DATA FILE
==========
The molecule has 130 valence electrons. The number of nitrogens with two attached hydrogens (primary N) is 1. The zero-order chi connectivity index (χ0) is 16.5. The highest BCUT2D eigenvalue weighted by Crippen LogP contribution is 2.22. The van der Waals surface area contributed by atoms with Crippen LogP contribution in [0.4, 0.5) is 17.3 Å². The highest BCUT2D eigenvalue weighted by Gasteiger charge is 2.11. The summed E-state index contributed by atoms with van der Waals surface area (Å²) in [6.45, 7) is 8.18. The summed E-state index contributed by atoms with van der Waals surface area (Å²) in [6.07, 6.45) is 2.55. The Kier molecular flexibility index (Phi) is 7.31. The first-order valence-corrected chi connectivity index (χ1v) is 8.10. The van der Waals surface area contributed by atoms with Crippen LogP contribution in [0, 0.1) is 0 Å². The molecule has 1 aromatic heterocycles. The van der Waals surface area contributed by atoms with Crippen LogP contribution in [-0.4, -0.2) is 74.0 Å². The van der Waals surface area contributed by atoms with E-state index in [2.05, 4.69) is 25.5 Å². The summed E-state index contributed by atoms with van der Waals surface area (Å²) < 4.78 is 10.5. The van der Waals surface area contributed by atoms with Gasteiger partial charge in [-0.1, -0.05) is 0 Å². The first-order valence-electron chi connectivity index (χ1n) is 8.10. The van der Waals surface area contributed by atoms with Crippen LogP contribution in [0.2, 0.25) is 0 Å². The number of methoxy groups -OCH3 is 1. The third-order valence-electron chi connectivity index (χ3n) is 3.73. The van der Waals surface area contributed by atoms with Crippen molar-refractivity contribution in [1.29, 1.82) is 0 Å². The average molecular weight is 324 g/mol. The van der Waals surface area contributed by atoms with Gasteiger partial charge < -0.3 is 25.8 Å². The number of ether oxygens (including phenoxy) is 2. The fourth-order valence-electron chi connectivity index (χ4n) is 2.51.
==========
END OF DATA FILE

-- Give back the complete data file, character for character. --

The molecule has 130 valence electrons. The number of nitrogens with two attached hydrogens (primary N) is 1. The zero-order chi connectivity index (χ0) is 16.5. The highest BCUT2D eigenvalue weighted by Crippen LogP contribution is 2.22. The van der Waals surface area contributed by atoms with Crippen LogP contribution in [0.4, 0.5) is 17.3 Å². The highest BCUT2D eigenvalue weighted by Gasteiger charge is 2.11. The summed E-state index contributed by atoms with van der Waals surface area (Å²) in [6.45, 7) is 8.18. The summed E-state index contributed by atoms with van der Waals surface area (Å²) in [6.07, 6.45) is 2.55. The Kier molecular flexibility index (Phi) is 7.31. The first-order valence-corrected chi connectivity index (χ1v) is 8.10. The van der Waals surface area contributed by atoms with Crippen LogP contribution in [0, 0.1) is 0 Å². The molecule has 1 aromatic heterocycles. The van der Waals surface area contributed by atoms with Crippen LogP contribution in [-0.4, -0.2) is 74.0 Å². The van der Waals surface area contributed by atoms with E-state index in [2.05, 4.69) is 25.5 Å². The summed E-state index contributed by atoms with van der Waals surface area (Å²) < 4.78 is 10.5. The van der Waals surface area contributed by atoms with Gasteiger partial charge in [-0.1, -0.05) is 0 Å². The first-order valence-electron chi connectivity index (χ1n) is 8.10. The van der Waals surface area contributed by atoms with Crippen LogP contribution in [0.2, 0.25) is 0 Å². The number of methoxy groups -OCH3 is 1. The third-order valence-electron chi connectivity index (χ3n) is 3.73. The van der Waals surface area contributed by atoms with Crippen molar-refractivity contribution in [1.29, 1.82) is 0 Å². The average molecular weight is 324 g/mol. The van der Waals surface area contributed by atoms with Gasteiger partial charge < -0.3 is 25.8 Å². The number of ether oxygens (including phenoxy) is 2. The fourth-order valence-electron chi connectivity index (χ4n) is 2.51.